SBF even had the stones to claim that FTX “successfully passed” an audit of its 2021-22 financial statements, neglecting to mention that the audit was conducted by Armanino LLP. Following FTX’s implosion—and public references to SBF as their “buddy”—Armanino was rubbished as ‘crypto industry cheerleaders’ by the Wall Street Journal and the firm got out of the digital currency business altogether. (Another crypto client who passed an Armanino audit? Nexo. Ahem.)
SBF tried to throw Caroline Ellison under the bus by declaring that “I haven’t run Alameda for the past few years.” Not according to the Securities and Exchange Commission (SEC) complaint against SBF, which states plainly that he “remained the ultimate decision-maker at Alameda, even after Ellison and Trabucco became co-CEOs in or around October 2021. [SBF] directed investment and operational decisions, frequently communicated with Alameda employees, and had full access to Alameda’s records and databases.”
Honestly, we could go on but we’re sick of this guy’s schtick, already. Trouble is, SBF can’t stop talking. He closes his post by saying he has “a lot more to say” and that this pity-party is only “a start.” Shut. Your. Pie-Hole. Seriously.
The day before SBF’s Substack debut, Puck News writer Teddy Schleifer posted a lengthy account of his visit to SBF’s parents’ home in Palo Alto, California. Schleifer is the second writer (that we know of) to score this invite, following SBF welcoming crypto influencer Tiffany Fong for a follow-up to her November phone interview with SBF.
(Interestingly, Schleifer wrote a Vox article two years ago on the “secretive Silicon Valley group” Mind The Gap (MTG), a political action committee. MTG, co-founded in 2018 by SBF’s mother Barbara Fried, focused on helping Democrats win control of the House of Representatives. Last year, MTG got a $1 million donation from Nishad Singh, FTX’s former engineering chief who is now seeking a deal with the feds.)
Among the scintillating items that Schleifer gleaned from his SBF visit was that the latter tried to survive on peanut butter during his brief stay at the notorious Fox Hill prison in the Bahamas last month. While other outlets had reported that SBF was served toast, jam and vegetables to accommodate his vegan lifestyle, SBF played the martyr card by claiming that his (mental?) health was “a little touch and go for a while.”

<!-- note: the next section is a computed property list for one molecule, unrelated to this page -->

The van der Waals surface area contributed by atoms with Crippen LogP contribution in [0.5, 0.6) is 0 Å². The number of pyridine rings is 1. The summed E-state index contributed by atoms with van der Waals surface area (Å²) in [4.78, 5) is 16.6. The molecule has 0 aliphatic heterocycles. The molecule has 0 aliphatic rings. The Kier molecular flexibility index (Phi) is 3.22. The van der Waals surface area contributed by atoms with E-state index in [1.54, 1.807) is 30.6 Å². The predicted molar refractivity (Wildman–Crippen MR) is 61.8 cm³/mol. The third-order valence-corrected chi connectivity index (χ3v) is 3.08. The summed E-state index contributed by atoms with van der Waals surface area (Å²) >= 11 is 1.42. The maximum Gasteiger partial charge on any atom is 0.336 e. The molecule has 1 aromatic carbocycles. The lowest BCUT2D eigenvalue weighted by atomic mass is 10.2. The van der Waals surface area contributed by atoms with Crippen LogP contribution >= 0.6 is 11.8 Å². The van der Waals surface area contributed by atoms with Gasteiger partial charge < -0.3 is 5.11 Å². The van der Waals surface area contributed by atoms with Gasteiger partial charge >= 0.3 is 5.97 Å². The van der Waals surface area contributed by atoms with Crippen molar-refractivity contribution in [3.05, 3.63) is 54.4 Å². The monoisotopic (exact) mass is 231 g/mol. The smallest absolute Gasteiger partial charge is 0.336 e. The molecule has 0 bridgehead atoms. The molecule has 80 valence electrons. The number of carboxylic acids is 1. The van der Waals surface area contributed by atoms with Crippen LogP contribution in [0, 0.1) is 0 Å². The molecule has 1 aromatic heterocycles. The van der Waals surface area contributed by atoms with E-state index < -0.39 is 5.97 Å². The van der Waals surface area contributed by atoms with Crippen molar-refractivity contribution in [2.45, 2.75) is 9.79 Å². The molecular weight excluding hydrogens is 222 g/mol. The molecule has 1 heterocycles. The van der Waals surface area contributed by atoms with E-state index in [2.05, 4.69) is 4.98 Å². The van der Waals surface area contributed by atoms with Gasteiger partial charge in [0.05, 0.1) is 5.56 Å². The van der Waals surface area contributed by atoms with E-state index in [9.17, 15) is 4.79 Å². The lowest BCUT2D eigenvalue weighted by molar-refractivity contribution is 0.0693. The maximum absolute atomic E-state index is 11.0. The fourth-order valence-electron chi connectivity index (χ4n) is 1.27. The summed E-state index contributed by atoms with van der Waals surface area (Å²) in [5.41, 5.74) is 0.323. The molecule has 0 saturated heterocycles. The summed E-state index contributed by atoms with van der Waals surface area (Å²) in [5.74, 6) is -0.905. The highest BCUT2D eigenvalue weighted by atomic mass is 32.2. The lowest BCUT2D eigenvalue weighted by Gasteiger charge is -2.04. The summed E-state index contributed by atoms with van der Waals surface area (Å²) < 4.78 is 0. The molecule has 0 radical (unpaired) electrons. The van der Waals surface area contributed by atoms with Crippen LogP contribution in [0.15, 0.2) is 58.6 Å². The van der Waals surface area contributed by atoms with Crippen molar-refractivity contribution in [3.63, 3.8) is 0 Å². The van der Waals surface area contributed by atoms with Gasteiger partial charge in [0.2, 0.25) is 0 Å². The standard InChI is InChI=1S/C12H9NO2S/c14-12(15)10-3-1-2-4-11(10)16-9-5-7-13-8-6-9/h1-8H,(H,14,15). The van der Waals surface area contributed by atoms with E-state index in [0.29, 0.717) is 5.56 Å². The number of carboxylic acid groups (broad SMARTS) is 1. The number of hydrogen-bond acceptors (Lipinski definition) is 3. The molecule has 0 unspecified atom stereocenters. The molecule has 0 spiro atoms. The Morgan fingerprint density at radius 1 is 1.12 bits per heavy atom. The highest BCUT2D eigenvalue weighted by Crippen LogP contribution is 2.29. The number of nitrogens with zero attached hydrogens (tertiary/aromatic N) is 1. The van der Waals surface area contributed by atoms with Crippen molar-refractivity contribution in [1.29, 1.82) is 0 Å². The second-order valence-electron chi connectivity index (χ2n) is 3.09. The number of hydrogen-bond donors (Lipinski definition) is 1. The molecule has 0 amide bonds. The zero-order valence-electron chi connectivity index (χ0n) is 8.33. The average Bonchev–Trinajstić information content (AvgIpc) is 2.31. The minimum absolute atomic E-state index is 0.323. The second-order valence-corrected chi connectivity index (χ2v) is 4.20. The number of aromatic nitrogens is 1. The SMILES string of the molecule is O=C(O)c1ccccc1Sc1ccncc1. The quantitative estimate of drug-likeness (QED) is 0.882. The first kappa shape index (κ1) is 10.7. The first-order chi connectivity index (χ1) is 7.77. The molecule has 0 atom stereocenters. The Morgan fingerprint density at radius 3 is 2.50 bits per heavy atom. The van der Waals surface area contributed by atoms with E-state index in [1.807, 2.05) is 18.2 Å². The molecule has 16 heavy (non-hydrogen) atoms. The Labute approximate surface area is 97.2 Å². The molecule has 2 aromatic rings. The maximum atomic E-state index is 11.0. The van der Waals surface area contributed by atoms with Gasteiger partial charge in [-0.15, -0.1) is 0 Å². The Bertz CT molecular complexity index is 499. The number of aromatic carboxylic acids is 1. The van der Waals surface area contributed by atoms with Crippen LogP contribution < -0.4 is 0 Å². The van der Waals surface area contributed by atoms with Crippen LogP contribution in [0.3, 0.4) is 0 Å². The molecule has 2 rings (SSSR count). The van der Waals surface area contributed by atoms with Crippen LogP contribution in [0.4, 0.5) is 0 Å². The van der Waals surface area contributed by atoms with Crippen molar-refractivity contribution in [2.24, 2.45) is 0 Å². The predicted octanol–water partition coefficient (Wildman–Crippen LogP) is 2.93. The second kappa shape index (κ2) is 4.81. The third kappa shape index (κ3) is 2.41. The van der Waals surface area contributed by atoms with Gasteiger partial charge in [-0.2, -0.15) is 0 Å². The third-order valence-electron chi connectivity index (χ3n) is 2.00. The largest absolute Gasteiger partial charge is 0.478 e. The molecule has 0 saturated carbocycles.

SBF also bemoaned that his new status as crypto’s Bernie Madoff meant most of his friends were ghosting his calls and emails. SBF was philosophical about his pariah position, declining to blame anyone for trying to “avoid getting drawn into the shitshow.”
Others aren’t as keen to keep their distance. SBF related a (possibly apocryphal) tale about how some individual—presumably a former FTX customer—attempted to access the property to place SBF under ‘citizen’s arrest.’ SBF expressed confusion over this, saying: “I don’t get it. I’ve already been arrested.”
True or not, his parents reportedly acquired a massive German shepherd to serve as SBF’s guardian/companion. The dog is named Sandor, which we’re assuming is a reference to Game of Thrones’ Sandor ‘The Hound’ Clegane, who served as foul-mouthed guardian to two different Stark girls over his six-season run. With any luck, SBF’s Sandor will eventually realize his master is the real bitch and deservingly bite the hand that feeds.
Schleifer went on CNBC’s Squawk Box to suggest that SBF’s oversharing is due to his belief that “the crisis comms playbook that we’ve seen over the last century is too conservative.” With his trial not set to get underway until October, SBF is apparently unwilling to “sacrifice losing the public relations war” based on his assumption that “maybe the lawyers are wrong.” Sure they are.
Finally, while FTX customers might not find it funny—and SBF definitely won’t be laughing—this is pretty good. And hey, humor may prove to be the only real compensation they ever get from SBF.